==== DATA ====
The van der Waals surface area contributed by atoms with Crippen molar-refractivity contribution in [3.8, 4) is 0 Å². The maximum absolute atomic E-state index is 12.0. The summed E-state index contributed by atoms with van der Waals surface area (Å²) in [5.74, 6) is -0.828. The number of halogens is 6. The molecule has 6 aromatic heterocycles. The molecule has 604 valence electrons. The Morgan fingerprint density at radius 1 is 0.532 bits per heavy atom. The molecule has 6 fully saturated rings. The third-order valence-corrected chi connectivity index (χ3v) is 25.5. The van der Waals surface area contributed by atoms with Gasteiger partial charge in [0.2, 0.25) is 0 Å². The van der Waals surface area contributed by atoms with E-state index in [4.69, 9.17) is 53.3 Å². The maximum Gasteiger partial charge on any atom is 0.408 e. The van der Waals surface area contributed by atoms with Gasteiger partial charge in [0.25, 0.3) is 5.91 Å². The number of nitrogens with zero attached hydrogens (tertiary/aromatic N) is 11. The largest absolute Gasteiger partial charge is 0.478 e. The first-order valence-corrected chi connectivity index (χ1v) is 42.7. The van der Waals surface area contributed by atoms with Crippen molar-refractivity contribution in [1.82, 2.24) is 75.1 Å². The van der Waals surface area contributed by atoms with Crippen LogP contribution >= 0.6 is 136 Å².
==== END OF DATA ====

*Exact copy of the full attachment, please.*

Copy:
The van der Waals surface area contributed by atoms with Crippen molar-refractivity contribution in [3.8, 4) is 0 Å². The maximum absolute atomic E-state index is 12.0. The summed E-state index contributed by atoms with van der Waals surface area (Å²) in [5.74, 6) is -0.828. The number of halogens is 6. The molecule has 6 aromatic heterocycles. The molecule has 604 valence electrons. The Morgan fingerprint density at radius 1 is 0.532 bits per heavy atom. The molecule has 6 fully saturated rings. The third-order valence-corrected chi connectivity index (χ3v) is 25.5. The van der Waals surface area contributed by atoms with Gasteiger partial charge in [0.2, 0.25) is 0 Å². The van der Waals surface area contributed by atoms with E-state index in [4.69, 9.17) is 53.3 Å². The maximum Gasteiger partial charge on any atom is 0.408 e. The van der Waals surface area contributed by atoms with Gasteiger partial charge in [0.25, 0.3) is 5.91 Å². The number of nitrogens with zero attached hydrogens (tertiary/aromatic N) is 11. The largest absolute Gasteiger partial charge is 0.478 e. The first-order valence-corrected chi connectivity index (χ1v) is 42.7. The van der Waals surface area contributed by atoms with Crippen molar-refractivity contribution in [1.82, 2.24) is 75.1 Å². The van der Waals surface area contributed by atoms with Crippen LogP contribution >= 0.6 is 136 Å².